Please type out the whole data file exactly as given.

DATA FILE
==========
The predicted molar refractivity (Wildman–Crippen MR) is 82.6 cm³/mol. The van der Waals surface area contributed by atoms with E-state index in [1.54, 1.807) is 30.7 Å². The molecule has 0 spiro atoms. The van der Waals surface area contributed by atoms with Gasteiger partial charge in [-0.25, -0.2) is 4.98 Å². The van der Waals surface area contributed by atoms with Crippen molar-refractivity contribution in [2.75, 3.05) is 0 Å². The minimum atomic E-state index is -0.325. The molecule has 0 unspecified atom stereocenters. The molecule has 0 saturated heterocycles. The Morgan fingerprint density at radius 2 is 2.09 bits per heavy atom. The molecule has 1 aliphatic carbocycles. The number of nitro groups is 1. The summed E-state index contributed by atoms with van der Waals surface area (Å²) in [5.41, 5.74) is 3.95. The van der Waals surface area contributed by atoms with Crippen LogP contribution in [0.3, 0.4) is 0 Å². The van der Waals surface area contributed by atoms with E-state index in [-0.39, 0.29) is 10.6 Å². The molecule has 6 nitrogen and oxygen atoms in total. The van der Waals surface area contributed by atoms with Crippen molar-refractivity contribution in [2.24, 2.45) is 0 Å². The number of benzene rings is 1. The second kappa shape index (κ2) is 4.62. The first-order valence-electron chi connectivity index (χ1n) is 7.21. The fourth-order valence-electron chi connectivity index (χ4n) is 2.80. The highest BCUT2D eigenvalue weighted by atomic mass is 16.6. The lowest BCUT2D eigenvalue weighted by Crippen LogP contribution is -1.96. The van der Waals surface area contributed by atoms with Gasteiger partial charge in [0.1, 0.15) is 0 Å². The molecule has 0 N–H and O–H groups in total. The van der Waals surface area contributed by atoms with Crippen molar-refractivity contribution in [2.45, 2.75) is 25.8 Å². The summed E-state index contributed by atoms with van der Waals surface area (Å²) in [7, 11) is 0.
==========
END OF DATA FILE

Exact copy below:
The predicted molar refractivity (Wildman–Crippen MR) is 82.6 cm³/mol. The van der Waals surface area contributed by atoms with E-state index in [1.54, 1.807) is 30.7 Å². The molecule has 0 spiro atoms. The van der Waals surface area contributed by atoms with Gasteiger partial charge in [-0.25, -0.2) is 4.98 Å². The van der Waals surface area contributed by atoms with Crippen molar-refractivity contribution in [2.75, 3.05) is 0 Å². The minimum atomic E-state index is -0.325. The molecule has 0 unspecified atom stereocenters. The molecule has 0 saturated heterocycles. The Morgan fingerprint density at radius 2 is 2.09 bits per heavy atom. The molecule has 1 aliphatic carbocycles. The number of nitro groups is 1. The summed E-state index contributed by atoms with van der Waals surface area (Å²) in [5.41, 5.74) is 3.95. The van der Waals surface area contributed by atoms with Crippen LogP contribution in [0.3, 0.4) is 0 Å². The van der Waals surface area contributed by atoms with E-state index in [-0.39, 0.29) is 10.6 Å². The molecule has 6 nitrogen and oxygen atoms in total. The van der Waals surface area contributed by atoms with Crippen molar-refractivity contribution in [2.24, 2.45) is 0 Å². The number of benzene rings is 1. The second kappa shape index (κ2) is 4.62. The first-order valence-electron chi connectivity index (χ1n) is 7.21. The fourth-order valence-electron chi connectivity index (χ4n) is 2.80. The highest BCUT2D eigenvalue weighted by atomic mass is 16.6. The lowest BCUT2D eigenvalue weighted by Crippen LogP contribution is -1.96. The van der Waals surface area contributed by atoms with Gasteiger partial charge in [0.1, 0.15) is 0 Å². The molecule has 0 N–H and O–H groups in total. The van der Waals surface area contributed by atoms with Crippen molar-refractivity contribution in [2.45, 2.75) is 25.8 Å². The summed E-state index contributed by atoms with van der Waals surface area (Å²) in [7, 11) is 0.